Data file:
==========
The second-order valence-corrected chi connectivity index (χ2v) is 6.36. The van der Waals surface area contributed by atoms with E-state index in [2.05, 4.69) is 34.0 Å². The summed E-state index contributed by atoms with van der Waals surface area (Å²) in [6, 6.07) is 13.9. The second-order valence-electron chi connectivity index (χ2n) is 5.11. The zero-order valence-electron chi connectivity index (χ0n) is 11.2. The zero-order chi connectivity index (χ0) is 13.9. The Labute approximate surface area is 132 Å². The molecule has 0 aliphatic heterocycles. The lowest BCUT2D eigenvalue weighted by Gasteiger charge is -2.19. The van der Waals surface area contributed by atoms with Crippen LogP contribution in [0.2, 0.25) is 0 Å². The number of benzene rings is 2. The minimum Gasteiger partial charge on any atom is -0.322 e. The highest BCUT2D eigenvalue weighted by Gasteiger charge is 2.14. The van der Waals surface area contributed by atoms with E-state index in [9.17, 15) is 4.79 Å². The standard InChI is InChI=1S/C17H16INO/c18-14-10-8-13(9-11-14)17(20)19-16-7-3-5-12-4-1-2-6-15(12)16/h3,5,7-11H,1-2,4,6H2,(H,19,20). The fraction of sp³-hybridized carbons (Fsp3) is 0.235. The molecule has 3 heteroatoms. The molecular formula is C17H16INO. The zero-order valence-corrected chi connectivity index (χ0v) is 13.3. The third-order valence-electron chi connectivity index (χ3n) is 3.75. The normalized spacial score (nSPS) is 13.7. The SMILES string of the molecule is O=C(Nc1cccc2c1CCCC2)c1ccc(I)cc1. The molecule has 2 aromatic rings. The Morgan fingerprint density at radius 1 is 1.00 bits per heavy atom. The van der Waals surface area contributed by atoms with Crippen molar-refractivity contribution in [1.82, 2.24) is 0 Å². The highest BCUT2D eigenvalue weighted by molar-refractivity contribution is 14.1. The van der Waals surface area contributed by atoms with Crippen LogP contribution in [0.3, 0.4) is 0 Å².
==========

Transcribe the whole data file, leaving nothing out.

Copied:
The second-order valence-corrected chi connectivity index (χ2v) is 6.36. The van der Waals surface area contributed by atoms with E-state index in [2.05, 4.69) is 34.0 Å². The summed E-state index contributed by atoms with van der Waals surface area (Å²) in [6, 6.07) is 13.9. The second-order valence-electron chi connectivity index (χ2n) is 5.11. The zero-order valence-electron chi connectivity index (χ0n) is 11.2. The zero-order chi connectivity index (χ0) is 13.9. The Labute approximate surface area is 132 Å². The molecule has 0 aliphatic heterocycles. The lowest BCUT2D eigenvalue weighted by Gasteiger charge is -2.19. The van der Waals surface area contributed by atoms with Crippen LogP contribution in [0.2, 0.25) is 0 Å². The number of benzene rings is 2. The minimum Gasteiger partial charge on any atom is -0.322 e. The highest BCUT2D eigenvalue weighted by Gasteiger charge is 2.14. The van der Waals surface area contributed by atoms with E-state index in [9.17, 15) is 4.79 Å². The standard InChI is InChI=1S/C17H16INO/c18-14-10-8-13(9-11-14)17(20)19-16-7-3-5-12-4-1-2-6-15(12)16/h3,5,7-11H,1-2,4,6H2,(H,19,20). The fraction of sp³-hybridized carbons (Fsp3) is 0.235. The molecule has 3 heteroatoms. The molecular formula is C17H16INO. The zero-order valence-corrected chi connectivity index (χ0v) is 13.3. The third-order valence-electron chi connectivity index (χ3n) is 3.75. The normalized spacial score (nSPS) is 13.7. The SMILES string of the molecule is O=C(Nc1cccc2c1CCCC2)c1ccc(I)cc1. The molecule has 2 aromatic rings. The Morgan fingerprint density at radius 1 is 1.00 bits per heavy atom. The van der Waals surface area contributed by atoms with Crippen molar-refractivity contribution in [1.82, 2.24) is 0 Å². The highest BCUT2D eigenvalue weighted by molar-refractivity contribution is 14.1. The van der Waals surface area contributed by atoms with Crippen LogP contribution in [0.3, 0.4) is 0 Å².